Having a hip replacement is a big decision. You not only have to think about the operation and immediate post-operative recovery, but also the longer term effects.
How long an implant last will depend on how active you are and what type of implant is used.
There are numerous manufacturers who have different types of implants available. Surgeons will have a preference to the type of implant that they use and most will vary the implants according to the type of patient that they are operating on (for example based on their bone quality and what their level of function is).
There are generally two ways in which the implant can be fixed to your bone
- They can be ‘glued’ using cement – this is known as a cemented implant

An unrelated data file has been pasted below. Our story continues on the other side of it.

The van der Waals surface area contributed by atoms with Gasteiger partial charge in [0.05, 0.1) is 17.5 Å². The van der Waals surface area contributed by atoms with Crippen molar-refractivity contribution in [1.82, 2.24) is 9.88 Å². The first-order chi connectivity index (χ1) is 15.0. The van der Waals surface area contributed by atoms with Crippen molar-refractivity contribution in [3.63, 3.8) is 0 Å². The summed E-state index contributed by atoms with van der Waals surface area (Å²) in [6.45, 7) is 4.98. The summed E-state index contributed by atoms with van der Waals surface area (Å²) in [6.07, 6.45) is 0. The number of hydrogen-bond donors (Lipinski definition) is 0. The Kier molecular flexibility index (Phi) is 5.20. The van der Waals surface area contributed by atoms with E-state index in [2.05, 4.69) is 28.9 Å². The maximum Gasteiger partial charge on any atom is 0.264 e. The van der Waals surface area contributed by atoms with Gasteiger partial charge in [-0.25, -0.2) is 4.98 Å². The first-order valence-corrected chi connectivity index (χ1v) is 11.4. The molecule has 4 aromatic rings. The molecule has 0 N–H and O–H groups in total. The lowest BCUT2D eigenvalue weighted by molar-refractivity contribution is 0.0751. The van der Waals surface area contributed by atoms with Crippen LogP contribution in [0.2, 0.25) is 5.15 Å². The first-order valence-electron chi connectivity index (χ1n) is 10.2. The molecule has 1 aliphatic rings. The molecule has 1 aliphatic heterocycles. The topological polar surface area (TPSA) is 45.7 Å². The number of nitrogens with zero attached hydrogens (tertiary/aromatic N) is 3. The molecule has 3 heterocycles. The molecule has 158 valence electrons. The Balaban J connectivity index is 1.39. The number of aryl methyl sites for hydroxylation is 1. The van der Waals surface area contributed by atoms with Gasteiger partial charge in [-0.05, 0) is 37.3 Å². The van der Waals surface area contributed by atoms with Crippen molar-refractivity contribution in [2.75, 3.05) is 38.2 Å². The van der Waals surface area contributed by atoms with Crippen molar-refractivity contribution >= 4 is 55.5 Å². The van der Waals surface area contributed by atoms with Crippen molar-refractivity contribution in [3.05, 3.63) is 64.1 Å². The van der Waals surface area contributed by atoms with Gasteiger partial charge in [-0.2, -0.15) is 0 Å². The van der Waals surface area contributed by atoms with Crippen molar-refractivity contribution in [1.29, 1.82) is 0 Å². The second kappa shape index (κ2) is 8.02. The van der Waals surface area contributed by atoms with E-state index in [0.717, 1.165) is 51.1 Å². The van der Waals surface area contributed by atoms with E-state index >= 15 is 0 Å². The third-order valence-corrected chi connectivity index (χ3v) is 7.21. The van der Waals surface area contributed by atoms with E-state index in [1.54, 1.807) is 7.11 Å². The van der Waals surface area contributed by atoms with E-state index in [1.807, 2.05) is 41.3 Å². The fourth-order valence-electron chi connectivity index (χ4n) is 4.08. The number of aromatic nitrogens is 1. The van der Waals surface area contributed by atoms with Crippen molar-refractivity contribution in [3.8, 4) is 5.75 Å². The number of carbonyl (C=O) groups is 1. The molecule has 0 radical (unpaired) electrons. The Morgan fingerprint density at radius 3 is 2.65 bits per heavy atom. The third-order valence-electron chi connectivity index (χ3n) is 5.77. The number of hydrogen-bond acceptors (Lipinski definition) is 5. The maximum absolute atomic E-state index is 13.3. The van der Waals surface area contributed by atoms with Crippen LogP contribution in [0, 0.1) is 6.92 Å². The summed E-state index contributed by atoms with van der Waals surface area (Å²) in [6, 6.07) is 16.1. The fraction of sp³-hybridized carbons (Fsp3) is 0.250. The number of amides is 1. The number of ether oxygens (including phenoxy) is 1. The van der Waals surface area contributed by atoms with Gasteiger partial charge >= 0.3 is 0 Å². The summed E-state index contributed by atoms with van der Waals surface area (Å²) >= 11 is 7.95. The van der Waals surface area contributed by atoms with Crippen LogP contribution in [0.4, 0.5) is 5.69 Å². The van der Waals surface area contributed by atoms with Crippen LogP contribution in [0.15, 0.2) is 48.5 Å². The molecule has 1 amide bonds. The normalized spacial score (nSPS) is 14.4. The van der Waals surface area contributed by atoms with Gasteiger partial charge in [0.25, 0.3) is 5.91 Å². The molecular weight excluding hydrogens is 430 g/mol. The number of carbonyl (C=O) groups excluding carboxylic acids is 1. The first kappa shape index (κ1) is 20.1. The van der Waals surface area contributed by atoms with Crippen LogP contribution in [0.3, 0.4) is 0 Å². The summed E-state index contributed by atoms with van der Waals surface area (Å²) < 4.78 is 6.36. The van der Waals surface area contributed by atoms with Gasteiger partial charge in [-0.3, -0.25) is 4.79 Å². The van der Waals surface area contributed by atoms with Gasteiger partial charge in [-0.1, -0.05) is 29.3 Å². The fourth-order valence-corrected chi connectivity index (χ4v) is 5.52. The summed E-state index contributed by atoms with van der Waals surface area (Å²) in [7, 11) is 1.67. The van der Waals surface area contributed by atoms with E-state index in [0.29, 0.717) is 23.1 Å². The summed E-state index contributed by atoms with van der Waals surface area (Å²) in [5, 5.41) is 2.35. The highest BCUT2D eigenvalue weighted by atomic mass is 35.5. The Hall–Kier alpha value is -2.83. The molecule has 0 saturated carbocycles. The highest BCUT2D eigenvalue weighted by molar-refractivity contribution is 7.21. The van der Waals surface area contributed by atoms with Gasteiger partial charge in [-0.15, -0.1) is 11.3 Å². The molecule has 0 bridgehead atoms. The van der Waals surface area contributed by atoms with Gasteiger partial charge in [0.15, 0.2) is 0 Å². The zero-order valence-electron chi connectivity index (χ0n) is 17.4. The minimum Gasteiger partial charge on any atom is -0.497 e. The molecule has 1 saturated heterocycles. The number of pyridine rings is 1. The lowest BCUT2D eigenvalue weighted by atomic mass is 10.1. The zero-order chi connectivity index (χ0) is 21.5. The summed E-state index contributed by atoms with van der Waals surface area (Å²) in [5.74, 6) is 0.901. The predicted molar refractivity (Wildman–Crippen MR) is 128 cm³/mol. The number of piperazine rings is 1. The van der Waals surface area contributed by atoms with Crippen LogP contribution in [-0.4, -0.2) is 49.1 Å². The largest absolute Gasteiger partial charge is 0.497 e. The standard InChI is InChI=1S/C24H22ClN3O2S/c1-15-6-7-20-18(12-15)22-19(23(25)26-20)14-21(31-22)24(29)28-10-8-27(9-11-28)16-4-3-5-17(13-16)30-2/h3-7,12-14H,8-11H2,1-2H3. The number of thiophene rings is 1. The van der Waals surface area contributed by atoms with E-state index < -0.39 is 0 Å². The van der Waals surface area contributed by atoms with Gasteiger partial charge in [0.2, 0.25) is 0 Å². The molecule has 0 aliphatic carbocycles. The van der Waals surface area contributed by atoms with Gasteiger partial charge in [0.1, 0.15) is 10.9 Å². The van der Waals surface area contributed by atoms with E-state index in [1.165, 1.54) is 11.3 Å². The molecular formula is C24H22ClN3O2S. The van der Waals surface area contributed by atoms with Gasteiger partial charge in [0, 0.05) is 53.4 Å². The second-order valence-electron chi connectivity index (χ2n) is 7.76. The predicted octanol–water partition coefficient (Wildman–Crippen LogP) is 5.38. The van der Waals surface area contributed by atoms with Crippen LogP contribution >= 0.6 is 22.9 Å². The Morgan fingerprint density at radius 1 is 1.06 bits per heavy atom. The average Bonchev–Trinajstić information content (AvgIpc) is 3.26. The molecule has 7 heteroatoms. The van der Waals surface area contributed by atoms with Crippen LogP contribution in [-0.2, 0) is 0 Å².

- They can be coated in a material that bonds with the bone – this is known as an uncemented implant.
Commonly, a combination of the two will be used and surgeons will use a cemented stem (that fixes in the femur) and an uncemented cup (that will bond to the pelvis). This is called a hybrid hip replacement.
Uncemented implants are favourable when the bone quality is better (in some younger patients) and cemented when the bone quality is poorer.
Another variable to be considered is the bearing surface. A hip replacement produces wear when a patient walks and therefore using a material that produces less debris from movement will wear less.
Common bearing surfaces are:
- Metal on Plastic (MOP)
- Ceramic on Plastic (COP)
- Ceramic on Ceramic (COC)
The plastic used is a high-grade polyethylene that is very durable
*Metal on Metal (MOM) implants are now rarely used – if you’d like to know more about why then click here*
Your surgeon will know which implant is best for you. If you have any uncertainties then you should make sure you ask questions until you are satisfied that you have all the information you require.